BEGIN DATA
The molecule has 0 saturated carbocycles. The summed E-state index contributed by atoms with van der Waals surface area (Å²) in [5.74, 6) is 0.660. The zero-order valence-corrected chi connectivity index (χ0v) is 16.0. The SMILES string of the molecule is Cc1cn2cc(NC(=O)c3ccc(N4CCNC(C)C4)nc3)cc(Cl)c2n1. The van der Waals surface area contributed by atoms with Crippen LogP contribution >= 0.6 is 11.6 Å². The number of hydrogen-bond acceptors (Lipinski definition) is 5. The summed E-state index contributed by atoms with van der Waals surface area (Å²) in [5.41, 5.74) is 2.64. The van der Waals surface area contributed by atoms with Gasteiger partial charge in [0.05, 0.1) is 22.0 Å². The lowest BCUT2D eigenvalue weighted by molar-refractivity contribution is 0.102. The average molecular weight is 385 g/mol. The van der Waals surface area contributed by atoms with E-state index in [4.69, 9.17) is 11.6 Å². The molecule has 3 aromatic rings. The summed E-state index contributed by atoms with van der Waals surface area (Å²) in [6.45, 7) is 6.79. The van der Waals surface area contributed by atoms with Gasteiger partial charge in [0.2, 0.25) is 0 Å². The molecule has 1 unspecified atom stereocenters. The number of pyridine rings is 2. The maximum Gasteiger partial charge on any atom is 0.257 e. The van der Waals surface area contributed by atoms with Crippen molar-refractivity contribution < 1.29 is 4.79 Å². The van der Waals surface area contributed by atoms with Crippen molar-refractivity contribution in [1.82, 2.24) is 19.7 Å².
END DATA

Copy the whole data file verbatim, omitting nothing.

The molecule has 0 saturated carbocycles. The summed E-state index contributed by atoms with van der Waals surface area (Å²) in [5.74, 6) is 0.660. The zero-order valence-corrected chi connectivity index (χ0v) is 16.0. The SMILES string of the molecule is Cc1cn2cc(NC(=O)c3ccc(N4CCNC(C)C4)nc3)cc(Cl)c2n1. The van der Waals surface area contributed by atoms with Crippen LogP contribution >= 0.6 is 11.6 Å². The number of hydrogen-bond acceptors (Lipinski definition) is 5. The summed E-state index contributed by atoms with van der Waals surface area (Å²) in [5.41, 5.74) is 2.64. The van der Waals surface area contributed by atoms with Gasteiger partial charge in [0.05, 0.1) is 22.0 Å². The lowest BCUT2D eigenvalue weighted by molar-refractivity contribution is 0.102. The average molecular weight is 385 g/mol. The van der Waals surface area contributed by atoms with E-state index in [4.69, 9.17) is 11.6 Å². The molecule has 3 aromatic rings. The summed E-state index contributed by atoms with van der Waals surface area (Å²) in [6.45, 7) is 6.79. The van der Waals surface area contributed by atoms with Gasteiger partial charge in [0.2, 0.25) is 0 Å². The molecule has 1 unspecified atom stereocenters. The number of pyridine rings is 2. The maximum Gasteiger partial charge on any atom is 0.257 e. The van der Waals surface area contributed by atoms with Crippen molar-refractivity contribution < 1.29 is 4.79 Å². The van der Waals surface area contributed by atoms with Crippen molar-refractivity contribution in [1.82, 2.24) is 19.7 Å².